Taurus 617 .357 Magnum Packs Extra Punch
Whenever gun aficionados get together to shoot the breeze, one topic inevitably comes up: stopping power. After all, unless you’re a competitive shooter, it’s the reason to own a gun. In the concealed carry community, stopping power translates into handgun self-defense with the big league player in that ballpark being the .357 Magnum.
While the .357 Magnum can bring down just about anything that crosses its path, most revolvers are limited to six rounds.
The engineers at Taurus have designed a pistol that increases capacity by about 15 percent — the seven shot Model 617 SS 2-inch Magnum revolver.
For a large bore pistol, the Taurus 617 is a relative lightweight at 28.3 ounces. The similar Smith & Wesson 686 Plus is a about a half-pound heavier at 34.1 ounces, which is a noticeable difference after a few hours. The 617 is an all-stainless steel product with a matte finish aside from the polished hammer and trigger. The grips on the 617 are neoprene and work well with the average-sized hand.
The wide, smooth trigger provides ease of access and identification while shooting, particularly in low-light conditions. As author Scott W. Wagner describes in his article “Have Seven for Sure with the Taurus 617 .357 Magnum Revolver” at USConcealedCarry.com, the trigger pull on the 617 takes some getting used to:
“The double-action trigger pull is in the 12-pound range, which is standard for most modern double-action revolvers. The single-action pull is around 5 pounds. There is a bit of stacking near the end of the double-action trigger pull, but it is still quite manageable. “(Read more at USConcealedCarry.com)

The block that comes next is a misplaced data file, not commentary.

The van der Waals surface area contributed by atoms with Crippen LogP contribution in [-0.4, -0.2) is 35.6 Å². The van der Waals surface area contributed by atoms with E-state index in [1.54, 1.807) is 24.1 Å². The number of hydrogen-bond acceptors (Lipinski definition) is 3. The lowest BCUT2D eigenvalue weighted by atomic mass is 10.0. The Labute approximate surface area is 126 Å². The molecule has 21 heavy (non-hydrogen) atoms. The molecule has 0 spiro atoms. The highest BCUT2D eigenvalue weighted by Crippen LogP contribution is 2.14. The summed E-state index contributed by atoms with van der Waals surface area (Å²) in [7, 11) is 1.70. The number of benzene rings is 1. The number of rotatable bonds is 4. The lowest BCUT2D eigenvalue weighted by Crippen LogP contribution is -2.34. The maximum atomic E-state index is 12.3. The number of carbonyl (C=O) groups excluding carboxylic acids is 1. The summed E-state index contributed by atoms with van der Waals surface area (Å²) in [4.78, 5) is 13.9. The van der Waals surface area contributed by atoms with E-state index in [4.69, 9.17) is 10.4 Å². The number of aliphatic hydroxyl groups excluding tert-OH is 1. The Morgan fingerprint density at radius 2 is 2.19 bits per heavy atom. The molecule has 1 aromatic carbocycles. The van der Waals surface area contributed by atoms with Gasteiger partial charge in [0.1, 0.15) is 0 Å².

The safety system on the 617 consists of a transfer bar, which keeps the hammer from hitting the firing pin unless the trigger is pulled completely to the rear. The Taurus 617 also features the famous Taurus Security System, which allows you to make your pistol inoperable at the turn of a key.
At the range, the 617 .357 Magnum proved to be a versatile performer. A variety of .357 and .38 Special rounds were tested and there was a demonstrable difference in the speed ratings. Bringing up the rear with a velocity of 716 fps was Winchester 130 grain FMJ. This round produced virtually no recoil and would make an excellent practice round. At the other end of the spectrum, the Federal 125-grain Personal Defense Load topped out at 1252 feet per second.
Running an assortment of rounds through the Taurus 617 didn’t affect its accuracy. All rounds were true to aim using the fixed front and rear sights at 30 feet. Overall, the 617 is an effective combination of power and concealability that should garner considerable brownie points within the concealed carry community. The extra round is an added bonus. MSRP for the Taurus 617 is $560.